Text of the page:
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A Writer's Life

As I’ve muddled my way through and, at times, flowed through my writing life, it’s obvious that I’m on a roller coaster. Rejection, rejection, rejection, acceptance, rejection, rejection, rejection, acceptance, acceptance and back to rejection. Like working in Hollywood, you find a way to grow a crocodile layer of hearty skin or the precious artist in you disintegrates. Unless you hit it like a lottery and success comes all at once, you begin to wear out, a weariness sets in. It has for me anyhow. You step back and dive deep into the water to reflect and when you resurface, you are hopefully rejuvenated to create once again.

I keep plugging away and busy all the time. As a writer, it’s not unlike a shark, you must keep moving to keep it alive. Writing, editing, and submitting. Rinse, repeat.

I’m grateful for the success I’ve had as the emerging writer that I am. There’s still so much to learn and there are countless times when I’m struck by just how much, I don’t know. Example: Tackling an application for artist residencies, writing a compelling synopsis, an eye-catching statement of purpose, etc. It expands and changes and grows. And I must do the same to keep up.

I love writing but I am capable of drifting to disheartenment. Writing in memoir genre means you are expressing in a raw and honest way. It’s cathartic and it’s frightening to expose oneself. It can also feel satisfying. Roller coaster. The best is to be in the zone where all track of time is lost, and the writing is flowing like a strong river. Right now, not so much.

In my experience, I find it best to write in ritual as much as possible. Beginning in the morning after tea and staring out the picture window to the early morning light and the hummingbirds buzzing around the feeder, and if I don’t have appointments, I open the laptop and start writing. Sometimes I continue to stare out the window as I think where to start. Editing is such a big part of it and that means struggling over one word or a one sentence.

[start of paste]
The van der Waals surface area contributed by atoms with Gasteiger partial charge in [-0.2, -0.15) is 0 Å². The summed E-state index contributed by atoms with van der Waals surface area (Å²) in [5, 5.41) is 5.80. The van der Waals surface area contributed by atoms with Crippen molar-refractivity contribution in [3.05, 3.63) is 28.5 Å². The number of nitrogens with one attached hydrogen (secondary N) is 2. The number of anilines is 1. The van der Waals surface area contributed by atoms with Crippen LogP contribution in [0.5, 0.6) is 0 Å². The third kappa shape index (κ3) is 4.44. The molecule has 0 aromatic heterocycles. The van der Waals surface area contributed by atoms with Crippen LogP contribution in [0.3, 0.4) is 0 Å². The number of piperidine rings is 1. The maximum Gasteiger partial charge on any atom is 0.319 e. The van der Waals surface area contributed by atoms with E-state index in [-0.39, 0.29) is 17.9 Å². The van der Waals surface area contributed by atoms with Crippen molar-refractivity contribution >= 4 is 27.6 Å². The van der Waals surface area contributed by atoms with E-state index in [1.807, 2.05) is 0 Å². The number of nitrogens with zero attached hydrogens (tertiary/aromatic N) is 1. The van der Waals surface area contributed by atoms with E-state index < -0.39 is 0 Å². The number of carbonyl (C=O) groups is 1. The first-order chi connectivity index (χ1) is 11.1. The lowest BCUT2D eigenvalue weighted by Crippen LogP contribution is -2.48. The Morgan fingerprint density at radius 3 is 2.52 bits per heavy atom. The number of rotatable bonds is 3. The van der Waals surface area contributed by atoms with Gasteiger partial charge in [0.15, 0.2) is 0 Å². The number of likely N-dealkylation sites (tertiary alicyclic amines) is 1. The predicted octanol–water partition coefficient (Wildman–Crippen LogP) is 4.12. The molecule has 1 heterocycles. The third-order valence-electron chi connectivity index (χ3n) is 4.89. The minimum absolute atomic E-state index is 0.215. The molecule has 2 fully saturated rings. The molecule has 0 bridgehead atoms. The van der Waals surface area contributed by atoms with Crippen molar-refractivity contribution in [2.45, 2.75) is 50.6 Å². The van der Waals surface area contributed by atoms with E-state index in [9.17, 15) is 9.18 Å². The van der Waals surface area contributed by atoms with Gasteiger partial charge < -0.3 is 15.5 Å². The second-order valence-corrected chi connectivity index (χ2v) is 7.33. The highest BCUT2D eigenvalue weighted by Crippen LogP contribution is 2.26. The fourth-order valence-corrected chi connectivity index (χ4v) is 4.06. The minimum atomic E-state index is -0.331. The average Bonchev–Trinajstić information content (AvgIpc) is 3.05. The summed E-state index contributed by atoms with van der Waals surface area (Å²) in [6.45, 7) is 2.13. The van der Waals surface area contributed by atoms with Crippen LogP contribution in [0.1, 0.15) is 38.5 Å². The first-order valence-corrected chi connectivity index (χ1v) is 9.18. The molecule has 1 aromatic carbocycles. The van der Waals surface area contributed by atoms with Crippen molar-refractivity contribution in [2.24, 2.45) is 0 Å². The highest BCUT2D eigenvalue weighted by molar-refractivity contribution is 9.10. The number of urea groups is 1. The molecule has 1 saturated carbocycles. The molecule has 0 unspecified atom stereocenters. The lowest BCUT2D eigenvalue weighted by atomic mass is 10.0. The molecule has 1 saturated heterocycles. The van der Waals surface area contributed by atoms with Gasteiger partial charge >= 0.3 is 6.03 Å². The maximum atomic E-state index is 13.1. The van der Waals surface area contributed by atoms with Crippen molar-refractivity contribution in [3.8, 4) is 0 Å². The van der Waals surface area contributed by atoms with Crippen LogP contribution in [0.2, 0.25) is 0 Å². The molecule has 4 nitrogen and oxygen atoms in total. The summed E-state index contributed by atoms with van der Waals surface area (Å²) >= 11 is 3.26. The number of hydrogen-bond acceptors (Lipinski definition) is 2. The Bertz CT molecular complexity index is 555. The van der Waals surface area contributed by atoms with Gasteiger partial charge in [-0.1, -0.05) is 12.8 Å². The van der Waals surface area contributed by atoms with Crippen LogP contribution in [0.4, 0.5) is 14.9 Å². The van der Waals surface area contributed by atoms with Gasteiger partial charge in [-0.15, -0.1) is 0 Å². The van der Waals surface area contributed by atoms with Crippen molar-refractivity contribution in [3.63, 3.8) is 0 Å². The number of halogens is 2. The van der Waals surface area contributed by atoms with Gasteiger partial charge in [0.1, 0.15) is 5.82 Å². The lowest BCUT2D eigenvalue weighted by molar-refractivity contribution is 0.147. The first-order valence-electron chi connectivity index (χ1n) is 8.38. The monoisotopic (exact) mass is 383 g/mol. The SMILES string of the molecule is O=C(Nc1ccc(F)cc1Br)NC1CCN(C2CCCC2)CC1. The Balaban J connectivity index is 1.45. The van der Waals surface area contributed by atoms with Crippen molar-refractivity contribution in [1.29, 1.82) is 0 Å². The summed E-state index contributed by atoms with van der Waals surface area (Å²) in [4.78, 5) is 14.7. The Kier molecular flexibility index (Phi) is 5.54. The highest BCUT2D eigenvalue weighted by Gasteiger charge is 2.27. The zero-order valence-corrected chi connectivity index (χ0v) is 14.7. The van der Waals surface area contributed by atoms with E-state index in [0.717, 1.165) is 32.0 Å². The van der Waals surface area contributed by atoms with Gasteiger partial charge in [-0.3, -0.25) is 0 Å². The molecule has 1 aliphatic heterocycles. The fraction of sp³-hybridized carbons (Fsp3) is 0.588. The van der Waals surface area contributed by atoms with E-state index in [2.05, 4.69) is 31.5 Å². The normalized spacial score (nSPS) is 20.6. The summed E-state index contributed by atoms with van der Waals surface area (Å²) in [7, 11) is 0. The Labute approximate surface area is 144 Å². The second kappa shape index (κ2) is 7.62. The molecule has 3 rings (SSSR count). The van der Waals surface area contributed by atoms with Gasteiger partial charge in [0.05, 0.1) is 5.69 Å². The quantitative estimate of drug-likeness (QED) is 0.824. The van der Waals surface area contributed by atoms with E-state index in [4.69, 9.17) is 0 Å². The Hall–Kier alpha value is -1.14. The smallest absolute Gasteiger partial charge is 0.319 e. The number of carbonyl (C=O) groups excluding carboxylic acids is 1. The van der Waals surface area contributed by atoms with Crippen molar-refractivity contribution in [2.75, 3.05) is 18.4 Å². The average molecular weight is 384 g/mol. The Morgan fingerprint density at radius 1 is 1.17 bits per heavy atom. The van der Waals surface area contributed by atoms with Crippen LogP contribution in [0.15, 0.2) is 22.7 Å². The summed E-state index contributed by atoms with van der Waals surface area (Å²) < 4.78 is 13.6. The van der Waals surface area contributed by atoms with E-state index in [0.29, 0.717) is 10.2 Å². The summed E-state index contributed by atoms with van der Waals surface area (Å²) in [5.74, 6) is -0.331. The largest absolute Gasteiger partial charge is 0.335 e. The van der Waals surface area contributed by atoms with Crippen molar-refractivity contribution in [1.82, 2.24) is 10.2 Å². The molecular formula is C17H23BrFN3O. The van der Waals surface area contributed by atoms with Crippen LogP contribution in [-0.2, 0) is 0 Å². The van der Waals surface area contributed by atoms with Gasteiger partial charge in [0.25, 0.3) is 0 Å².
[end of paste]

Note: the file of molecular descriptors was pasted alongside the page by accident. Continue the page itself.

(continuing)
I am on my own and writing is a solo endeavor. Loneliness is a part of life and has been for some time. It’s good to be in writing groups with writer friends and colleagues. It is a reliable source for support and a place to commiserate, enhance skills, and to gain resources. There are times I must get away from it altogether and that happens by getting in bed at night with Stephen Colbert or cute animal videos. It’s also good to get together with friends for coffee, a concert, or the ballet and most of all... international travel, which has a way of dropping inspiration into my lap.

When I write poetry or journal my travels, I handwrite everything. I need to work out a poem in writing which I edit with cross-outs and out of margin changes. I don’t travel with a laptop and enjoy writing about my day in all its descriptive colors and adventures when I’m back in my room recalling the day's events. No one would ever figure out what I'm writing when drafting a poem even if read sideways.

I know that a good deal of writers would share my sentiment (complaint) on how challenging it is to sit for hours and hours. It is for me and my neck, back… my entire body. I get up, do a power walk, stretch, Qigong practice, pick up the mail, errands, or walk the kitty for breaks. I don’t have the luxury of a desk, so I have a lap table that just fits my laptop. We make do. For a change of scenery, a coffee shop is the best way to go. It’s part of a writer’s life. So is coffee.

The number of distractions can not only be staggering but a constant challenge. Chores, walking my cat who’s on a schedule like a doggie, regular Dr appointments, daydreaming, worrying and horrified by the degrading and shame in this country whether it be the traitors, democracy at serious risk, self-righteous gun lovers who worship the NRA over protection of children and all citizens of this declining country, and so on. Across the ocean in Eastern Europe is a brutalized Ukraine struggling to hold on. The world is upside down and too much is heartbreaking, as well as infuriating.

My biggest daydream is becoming an expat in Europe. I’ll pass on my activist torch and fly far, far away over the sea to Italy, Portugal… whoever will take me in some miraculous way on my modest income. I am staying strong in my conviction that I’d be best suited living out the rest of my

reinvented writer life in Europe. I’ll stroll the cobblestone streets, sit at outdoor cafes with a laptop or journal wearing big Jackie O sunglasses and a teal-colored pashmina if it’s a cool day, where I’ll write my heart out over an espresso or glass of prosecco.

Keep on swimming through life,

Valerie Anne

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